How to Get Your Medical Test Results

When was the last time you had a medical test—anything from a blood test or a mammogram to a computerized tomography (CT) scan—and you didn’t hear back from the healthcare provider’s office with your medical test results?

Or maybe your practitioner told you they would call if there were a problem. Since you didn't hear from them, you erroneously assumed everything was OK.

Calling only for problems has been the practice of many medical professionals for many years. And it was probably mostly OK for many years, too, because healthcare providers were not squeezed for time in the ways they are now.

But today, that’s no longer true. More and more providers just aren’t making the calls or contacts that need to be made, and patients are paying the price.

man sitting alone in his living room on his phone.

Tony Anderson / Getty Images 

Studies show that patients do not always receive the medical test results they should be getting. Healthcare provider often fail to provide them, even when they turn up problematic results.

Patients need to step up. Yes—patients need to stay on top of their providers until they get the answers they need. You can even get our results directly from the lab where the test was done, if necessary.

How to Get Your Results

Take these steps:

  • Ask how soon the results will be ready. When you have a medical test, no matter what kind of test it is, ask how soon the results will be ready. You may be told 10 minutes, two days, or even a week. It’s not that you are trying to hurry anyone; you are only managing your expectations.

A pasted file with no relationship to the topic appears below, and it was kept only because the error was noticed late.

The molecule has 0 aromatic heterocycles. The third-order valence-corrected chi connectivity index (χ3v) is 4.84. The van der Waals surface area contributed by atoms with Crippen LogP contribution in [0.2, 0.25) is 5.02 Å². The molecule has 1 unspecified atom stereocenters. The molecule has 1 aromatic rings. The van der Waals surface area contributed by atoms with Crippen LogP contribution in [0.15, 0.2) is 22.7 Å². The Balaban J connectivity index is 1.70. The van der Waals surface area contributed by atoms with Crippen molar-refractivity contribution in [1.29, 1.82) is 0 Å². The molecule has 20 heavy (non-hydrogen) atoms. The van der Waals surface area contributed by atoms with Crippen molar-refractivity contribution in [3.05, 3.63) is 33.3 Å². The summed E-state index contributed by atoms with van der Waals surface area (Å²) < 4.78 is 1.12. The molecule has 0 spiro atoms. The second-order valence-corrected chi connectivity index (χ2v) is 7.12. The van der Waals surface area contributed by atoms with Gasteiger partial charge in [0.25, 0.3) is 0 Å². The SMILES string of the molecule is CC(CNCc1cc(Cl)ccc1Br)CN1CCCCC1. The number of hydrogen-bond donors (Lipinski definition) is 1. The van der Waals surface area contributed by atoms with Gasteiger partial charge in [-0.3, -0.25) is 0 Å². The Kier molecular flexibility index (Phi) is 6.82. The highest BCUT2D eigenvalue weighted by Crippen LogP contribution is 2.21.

• Ask how you will be notified of the results. They should tell you they will call you. From there, pin down when you can expect the phone call. You should expect to hear from them by the end of the day on which the results will be available.
  • If you are told that you will not hear unless there is a problem, reply that that’s not good enough. You would like notification no matter what the results are, positive, negative, normal, or abnormal.
  • Get the name and phone number of who can report your results to you. No matter what you are told about whether they will call or not, make sure to get the name and phone number of who can report your results to you, because, if you don’t hear from them, then it will be up to you to call and ask.
  • Call to get your results if the expected phone call time passes. If you don’t hear by the time they tell you that you will hear, call them. If they take a message and you don't hear back within a few hours, then call again. Continue to pursue those results until someone calls you with them.
  • Ask for a printed copy of the results. Ask that it be posted or emailed to you, or even faxed to you. You may want to ask the person who handles your testing paperwork to make a notation before you are tested so that they will know to provide the information even before you remind them.

The system is not set up to make it easy for providers to provide our medical test results to us, so we need to make sure we patients chase them down ourselves.

Federal Rule on Test Reporting

A rule has been enacted by the federal government, which requires labs to provide test results to patients who request them. The labs have up to 30 days to supply the results to patients, which they may do either electronically or on paper. The law took effect in October 2014.

Each lab will use its policies for making the request, so ask your lab what their protocol is, then follow it, if you want to get your results directly from them.

2 Sources
Verywell Health uses only high-quality sources, including peer-reviewed studies, to support the facts within our articles. Read our editorial process to learn more about how we fact-check and keep our content accurate, reliable, and trustworthy.
  1. White B. Four principles for better test-result tracking. Fam Pract Manag. 2002;9(7):41-4.

  2. Federal Register. CLIA program and HIPAA privacy rule; patients' access to test reports. February 6, 2014.

By Trisha Torrey
 Trisha Torrey is a patient empowerment and advocacy consultant. She has written several books about patient advocacy and how to best navigate the healthcare system.